We took the Snow Train to North Creek this winter and over a charming informal lunch, a friend said, “These fries are really good. But the best fries are at the Duanesburg Diner.”
Nothing gets my attention like hearing about the best french fries. So not long after, with husband Eric in tow, I thought I’d see for myself.
I judge restaurants by their food, not their appearance, which takes some pressure off this one. In the parking lot, we dodged puddles of muddy water. The cooking odors hit us in the vestibule, and we brought them with us when we left. The stools front a counter that’s seen better days, patched in some spots with duct tape. A cozy dining room is off to one side, but we grabbed a comfortable booth near the front entrance.
First I noticed the snapshots crowded together high on the wall, dozens and dozens of them. There were folks dressed up, children, couples, families, babies — all looking happy. The floor is linoleum, and it’s probably not the first layer. You can look right into the kitchen, but don’t confuse that with the open-kitchen concept.
Duanesburg Diner & Restaurant
WHERE: 5156 Western Turnpike between routes 7 and 20 in Duanesburg. 895-8843, www.duanesburgdiner.com
WHEN: 6 a.m. to 8 p.m. Monday to Saturday; 7 a.m. to 8 p.m. Sunday
HOW MUCH: $25.52
MORE INFO: Credit cards: Visa, MasterCard, American Express, Discover. Children’s menu available. Not fully wheelchair accessible.
We’d familiarized ourselves with the menu online, so I spent the first few minutes ogling my surroundings: plate glass windows, candy display and Gazette local section by the register, cafe curtains, Easter decorations. It feels like it’s in a time warp, with prices to match.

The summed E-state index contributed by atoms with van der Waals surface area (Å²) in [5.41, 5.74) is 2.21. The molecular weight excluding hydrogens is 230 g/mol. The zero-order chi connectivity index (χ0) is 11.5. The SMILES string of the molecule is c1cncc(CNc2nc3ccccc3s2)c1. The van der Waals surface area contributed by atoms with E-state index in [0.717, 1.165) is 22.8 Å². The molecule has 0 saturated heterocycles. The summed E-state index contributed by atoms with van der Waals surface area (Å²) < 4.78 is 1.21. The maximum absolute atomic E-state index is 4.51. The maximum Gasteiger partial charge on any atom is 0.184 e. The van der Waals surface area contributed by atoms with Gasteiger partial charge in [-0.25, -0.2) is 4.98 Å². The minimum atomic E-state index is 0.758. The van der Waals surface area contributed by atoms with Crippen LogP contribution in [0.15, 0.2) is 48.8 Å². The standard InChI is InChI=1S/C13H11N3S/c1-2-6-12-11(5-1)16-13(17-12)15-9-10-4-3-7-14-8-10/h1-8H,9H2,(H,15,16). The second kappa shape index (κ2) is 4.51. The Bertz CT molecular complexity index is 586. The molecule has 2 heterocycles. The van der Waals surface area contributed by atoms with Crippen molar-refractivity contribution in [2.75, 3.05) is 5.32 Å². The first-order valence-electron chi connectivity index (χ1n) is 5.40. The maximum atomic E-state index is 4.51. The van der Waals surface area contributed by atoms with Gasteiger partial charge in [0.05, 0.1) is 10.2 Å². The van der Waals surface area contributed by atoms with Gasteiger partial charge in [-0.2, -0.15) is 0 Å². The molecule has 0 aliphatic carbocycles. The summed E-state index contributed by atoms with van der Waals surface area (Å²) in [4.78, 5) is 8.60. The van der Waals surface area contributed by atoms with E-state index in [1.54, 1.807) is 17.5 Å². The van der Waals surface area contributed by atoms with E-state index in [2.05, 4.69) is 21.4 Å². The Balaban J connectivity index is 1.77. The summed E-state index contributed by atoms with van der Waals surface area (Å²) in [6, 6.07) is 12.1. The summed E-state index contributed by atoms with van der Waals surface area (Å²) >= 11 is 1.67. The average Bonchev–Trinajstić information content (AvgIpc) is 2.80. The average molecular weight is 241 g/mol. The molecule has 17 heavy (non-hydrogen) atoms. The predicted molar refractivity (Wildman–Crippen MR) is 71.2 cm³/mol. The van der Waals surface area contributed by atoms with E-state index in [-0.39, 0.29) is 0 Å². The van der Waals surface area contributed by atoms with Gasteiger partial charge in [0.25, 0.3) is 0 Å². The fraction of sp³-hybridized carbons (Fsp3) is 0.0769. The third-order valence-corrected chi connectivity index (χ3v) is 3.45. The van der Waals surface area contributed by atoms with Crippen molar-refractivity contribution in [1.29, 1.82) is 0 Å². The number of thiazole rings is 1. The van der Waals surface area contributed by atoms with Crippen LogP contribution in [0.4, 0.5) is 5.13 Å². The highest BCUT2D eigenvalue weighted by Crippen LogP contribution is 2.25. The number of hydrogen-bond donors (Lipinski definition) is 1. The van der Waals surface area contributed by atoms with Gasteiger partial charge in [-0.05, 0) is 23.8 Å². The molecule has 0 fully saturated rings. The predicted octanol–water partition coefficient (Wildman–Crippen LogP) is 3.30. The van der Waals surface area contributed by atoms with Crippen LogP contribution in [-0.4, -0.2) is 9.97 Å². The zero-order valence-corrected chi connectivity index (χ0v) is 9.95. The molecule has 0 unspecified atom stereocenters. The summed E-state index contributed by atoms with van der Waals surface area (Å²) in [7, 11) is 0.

The menu is painstakingly specific in the way of diners, with prices ranging from $1.50 for an egg with toast to entrees (most under 10 bucks) that come with soup or salad, choice of potato, vegetable, and dinner roll. You can even get wine ($2.50, but caveat emptor).
Eric looked ridiculously happy when our sweet, friendly server set down the slightly worn stainless steel mixing cup next to his chocolate milk shake ($2.95). Tipping the cup revealed another full serving, and the stirring brought up some lumps of ice cream. I didn’t meet Eric until we were adults, but now I know what he looked like sitting at the Woolworth’s counter in his childhood.
Soup and sandwiches
The shake could have used a bit more chocolate syrup, Eric said, but the beef and barley soup ($1.75 cup) couldn’t be improved upon. The meat never gets tender enough when I make it, so the diner shows sense in using ground beef. There were carrots, onion and celery in a dense, delicious broth with soft barley. Eric let me take a spoonful but made it clear the rest was his. I ate the crackers.
The 5-ounce hamburger platter ($5.20) includes coleslaw, lettuce and tomato, a pickle spear and fries. The burger was past the medium requested, but it was hand-formed and tasty, and the sesame-seed roll was grilled. And those fries! They made a graceful pile, and each golden, slender fry was soft and mushy inside, in a comfort food kind of way, while the outside tasted like chips, sturdy and crunchy. The heavens didn’t part, but Duanesburg Diner’s fries were darn good even after they’d cooled.
Eric was savoring his grilled ham and cheese sandwich on white bread ($3.95), and I could see why. White cheese was oozing out the side, and the half that wasn’t in his hand revealed a generous layer of sliced ham. It was crunchy outside, he said, and tasted like it had been grilled in butter. He ate both of our pickles and said the cole slaw was sweet.
We ordered homemade apple crisp to go ($2.25, another dollar for a la mode) which was excellent. The sliced, sweetened apples baked almost into sauce were bright and fresh-tasting, and the crumbs were simply that — without chewy oatmeal, thank goodness. It was, like everything we ate for lunch, homemade from real, simple ingredients.
The Duanesburg Diner is a small, locally owned business that serves mostly homemade, tasty food at a good price.
The tab for our meal with one diet Pepsi, tax, and tip came to $25.52.
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Categories: Food, Life and Arts